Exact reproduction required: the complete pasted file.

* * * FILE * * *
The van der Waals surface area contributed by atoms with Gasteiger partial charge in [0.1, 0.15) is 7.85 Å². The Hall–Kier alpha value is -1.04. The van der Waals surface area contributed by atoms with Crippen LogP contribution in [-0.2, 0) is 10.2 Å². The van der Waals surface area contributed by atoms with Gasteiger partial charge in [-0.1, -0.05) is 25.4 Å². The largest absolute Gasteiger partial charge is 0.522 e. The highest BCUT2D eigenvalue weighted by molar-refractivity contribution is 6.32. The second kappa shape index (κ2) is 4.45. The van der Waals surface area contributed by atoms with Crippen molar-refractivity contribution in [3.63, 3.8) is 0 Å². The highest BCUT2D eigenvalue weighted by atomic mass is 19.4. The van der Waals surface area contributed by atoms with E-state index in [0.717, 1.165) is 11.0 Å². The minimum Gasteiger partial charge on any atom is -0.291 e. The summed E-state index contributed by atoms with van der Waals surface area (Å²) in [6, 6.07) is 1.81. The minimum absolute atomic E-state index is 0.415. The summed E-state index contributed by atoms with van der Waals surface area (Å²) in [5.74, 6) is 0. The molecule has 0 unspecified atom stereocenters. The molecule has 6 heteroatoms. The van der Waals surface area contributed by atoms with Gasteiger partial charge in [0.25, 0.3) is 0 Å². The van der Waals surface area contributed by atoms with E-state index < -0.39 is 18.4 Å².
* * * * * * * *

The van der Waals surface area contributed by atoms with Gasteiger partial charge in [0.1, 0.15) is 7.85 Å². The Hall–Kier alpha value is -1.04. The van der Waals surface area contributed by atoms with Crippen LogP contribution in [-0.2, 0) is 10.2 Å². The van der Waals surface area contributed by atoms with Gasteiger partial charge in [-0.1, -0.05) is 25.4 Å². The largest absolute Gasteiger partial charge is 0.522 e. The highest BCUT2D eigenvalue weighted by molar-refractivity contribution is 6.32. The second kappa shape index (κ2) is 4.45. The van der Waals surface area contributed by atoms with Crippen molar-refractivity contribution in [3.63, 3.8) is 0 Å². The highest BCUT2D eigenvalue weighted by atomic mass is 19.4. The van der Waals surface area contributed by atoms with E-state index in [0.717, 1.165) is 11.0 Å². The minimum Gasteiger partial charge on any atom is -0.291 e. The summed E-state index contributed by atoms with van der Waals surface area (Å²) in [6, 6.07) is 1.81. The minimum absolute atomic E-state index is 0.415. The summed E-state index contributed by atoms with van der Waals surface area (Å²) in [5.74, 6) is 0. The molecule has 0 unspecified atom stereocenters. The molecule has 6 heteroatoms. The van der Waals surface area contributed by atoms with Gasteiger partial charge in [0.25, 0.3) is 0 Å². The van der Waals surface area contributed by atoms with E-state index < -0.39 is 18.4 Å².